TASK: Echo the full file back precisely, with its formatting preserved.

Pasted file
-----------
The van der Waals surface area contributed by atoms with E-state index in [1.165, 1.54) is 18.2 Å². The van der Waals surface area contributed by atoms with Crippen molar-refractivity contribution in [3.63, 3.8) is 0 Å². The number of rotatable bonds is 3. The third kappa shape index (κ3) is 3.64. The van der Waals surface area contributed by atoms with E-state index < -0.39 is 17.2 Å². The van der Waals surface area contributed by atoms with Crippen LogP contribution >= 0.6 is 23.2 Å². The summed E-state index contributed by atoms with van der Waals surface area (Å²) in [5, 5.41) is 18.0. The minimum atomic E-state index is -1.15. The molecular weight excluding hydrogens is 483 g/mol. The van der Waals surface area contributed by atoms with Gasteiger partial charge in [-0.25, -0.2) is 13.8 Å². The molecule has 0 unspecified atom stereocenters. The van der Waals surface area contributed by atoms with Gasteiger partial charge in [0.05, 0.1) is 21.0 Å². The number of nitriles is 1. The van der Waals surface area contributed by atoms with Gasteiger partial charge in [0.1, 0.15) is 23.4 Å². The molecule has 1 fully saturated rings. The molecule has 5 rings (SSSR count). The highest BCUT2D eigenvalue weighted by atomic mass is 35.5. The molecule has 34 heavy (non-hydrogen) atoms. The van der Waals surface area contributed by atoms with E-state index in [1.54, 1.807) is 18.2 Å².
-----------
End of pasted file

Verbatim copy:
The van der Waals surface area contributed by atoms with E-state index in [1.165, 1.54) is 18.2 Å². The van der Waals surface area contributed by atoms with Crippen molar-refractivity contribution in [3.63, 3.8) is 0 Å². The number of rotatable bonds is 3. The third kappa shape index (κ3) is 3.64. The van der Waals surface area contributed by atoms with E-state index < -0.39 is 17.2 Å². The van der Waals surface area contributed by atoms with Crippen LogP contribution >= 0.6 is 23.2 Å². The summed E-state index contributed by atoms with van der Waals surface area (Å²) in [5, 5.41) is 18.0. The minimum atomic E-state index is -1.15. The molecular weight excluding hydrogens is 483 g/mol. The van der Waals surface area contributed by atoms with Gasteiger partial charge in [-0.25, -0.2) is 13.8 Å². The molecule has 0 unspecified atom stereocenters. The van der Waals surface area contributed by atoms with Gasteiger partial charge in [0.05, 0.1) is 21.0 Å². The number of nitriles is 1. The van der Waals surface area contributed by atoms with Gasteiger partial charge in [0.1, 0.15) is 23.4 Å². The molecule has 1 fully saturated rings. The molecule has 5 rings (SSSR count). The highest BCUT2D eigenvalue weighted by atomic mass is 35.5. The molecule has 34 heavy (non-hydrogen) atoms. The van der Waals surface area contributed by atoms with E-state index in [1.54, 1.807) is 18.2 Å².